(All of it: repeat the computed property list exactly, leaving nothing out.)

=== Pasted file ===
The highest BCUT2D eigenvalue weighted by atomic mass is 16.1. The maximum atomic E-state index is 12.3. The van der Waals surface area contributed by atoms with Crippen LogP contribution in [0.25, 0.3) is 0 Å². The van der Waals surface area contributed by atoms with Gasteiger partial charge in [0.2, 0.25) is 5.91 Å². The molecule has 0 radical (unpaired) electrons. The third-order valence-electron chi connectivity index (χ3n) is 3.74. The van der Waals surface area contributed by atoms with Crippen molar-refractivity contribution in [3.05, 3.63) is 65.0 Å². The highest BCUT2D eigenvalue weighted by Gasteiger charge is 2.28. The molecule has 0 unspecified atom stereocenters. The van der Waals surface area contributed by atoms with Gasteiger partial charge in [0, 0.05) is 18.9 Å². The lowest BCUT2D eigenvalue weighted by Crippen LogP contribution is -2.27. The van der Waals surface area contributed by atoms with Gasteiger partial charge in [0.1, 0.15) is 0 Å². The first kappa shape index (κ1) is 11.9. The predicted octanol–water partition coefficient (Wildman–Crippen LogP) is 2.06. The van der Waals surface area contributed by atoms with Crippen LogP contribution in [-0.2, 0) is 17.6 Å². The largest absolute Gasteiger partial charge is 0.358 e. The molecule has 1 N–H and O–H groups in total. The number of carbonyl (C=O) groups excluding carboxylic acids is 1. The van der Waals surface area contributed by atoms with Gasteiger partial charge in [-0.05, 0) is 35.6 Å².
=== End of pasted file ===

The highest BCUT2D eigenvalue weighted by atomic mass is 16.1. The maximum atomic E-state index is 12.3. The van der Waals surface area contributed by atoms with Crippen LogP contribution in [0.25, 0.3) is 0 Å². The van der Waals surface area contributed by atoms with Gasteiger partial charge in [0.2, 0.25) is 5.91 Å². The molecule has 0 radical (unpaired) electrons. The third-order valence-electron chi connectivity index (χ3n) is 3.74. The van der Waals surface area contributed by atoms with Crippen molar-refractivity contribution in [3.05, 3.63) is 65.0 Å². The highest BCUT2D eigenvalue weighted by Gasteiger charge is 2.28. The molecule has 0 unspecified atom stereocenters. The van der Waals surface area contributed by atoms with Gasteiger partial charge in [0, 0.05) is 18.9 Å². The lowest BCUT2D eigenvalue weighted by Crippen LogP contribution is -2.27. The van der Waals surface area contributed by atoms with Gasteiger partial charge in [0.1, 0.15) is 0 Å². The first kappa shape index (κ1) is 11.9. The predicted octanol–water partition coefficient (Wildman–Crippen LogP) is 2.06. The van der Waals surface area contributed by atoms with Crippen LogP contribution in [-0.2, 0) is 17.6 Å². The largest absolute Gasteiger partial charge is 0.358 e. The molecule has 1 N–H and O–H groups in total. The number of carbonyl (C=O) groups excluding carboxylic acids is 1. The van der Waals surface area contributed by atoms with Gasteiger partial charge in [-0.05, 0) is 35.6 Å².